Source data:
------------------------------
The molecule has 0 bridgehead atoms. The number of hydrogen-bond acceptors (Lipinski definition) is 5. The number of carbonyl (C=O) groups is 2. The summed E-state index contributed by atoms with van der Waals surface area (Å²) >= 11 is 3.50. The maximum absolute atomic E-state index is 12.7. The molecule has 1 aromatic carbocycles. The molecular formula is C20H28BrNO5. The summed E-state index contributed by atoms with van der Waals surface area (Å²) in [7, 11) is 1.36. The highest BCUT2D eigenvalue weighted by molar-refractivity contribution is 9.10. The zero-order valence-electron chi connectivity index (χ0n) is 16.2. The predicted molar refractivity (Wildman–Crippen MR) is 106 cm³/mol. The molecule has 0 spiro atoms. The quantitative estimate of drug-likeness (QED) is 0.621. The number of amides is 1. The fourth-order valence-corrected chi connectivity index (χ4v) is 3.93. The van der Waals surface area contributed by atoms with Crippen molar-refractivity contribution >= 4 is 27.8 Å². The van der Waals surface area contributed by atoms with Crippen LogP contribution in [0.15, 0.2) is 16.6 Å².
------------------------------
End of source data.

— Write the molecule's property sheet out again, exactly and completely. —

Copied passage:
The molecule has 0 bridgehead atoms. The number of hydrogen-bond acceptors (Lipinski definition) is 5. The number of carbonyl (C=O) groups is 2. The summed E-state index contributed by atoms with van der Waals surface area (Å²) >= 11 is 3.50. The maximum absolute atomic E-state index is 12.7. The molecule has 1 aromatic carbocycles. The molecular formula is C20H28BrNO5. The summed E-state index contributed by atoms with van der Waals surface area (Å²) in [7, 11) is 1.36. The highest BCUT2D eigenvalue weighted by molar-refractivity contribution is 9.10. The zero-order valence-electron chi connectivity index (χ0n) is 16.2. The predicted molar refractivity (Wildman–Crippen MR) is 106 cm³/mol. The molecule has 0 spiro atoms. The quantitative estimate of drug-likeness (QED) is 0.621. The number of amides is 1. The fourth-order valence-corrected chi connectivity index (χ4v) is 3.93. The van der Waals surface area contributed by atoms with Crippen molar-refractivity contribution >= 4 is 27.8 Å². The van der Waals surface area contributed by atoms with Crippen LogP contribution in [0.15, 0.2) is 16.6 Å².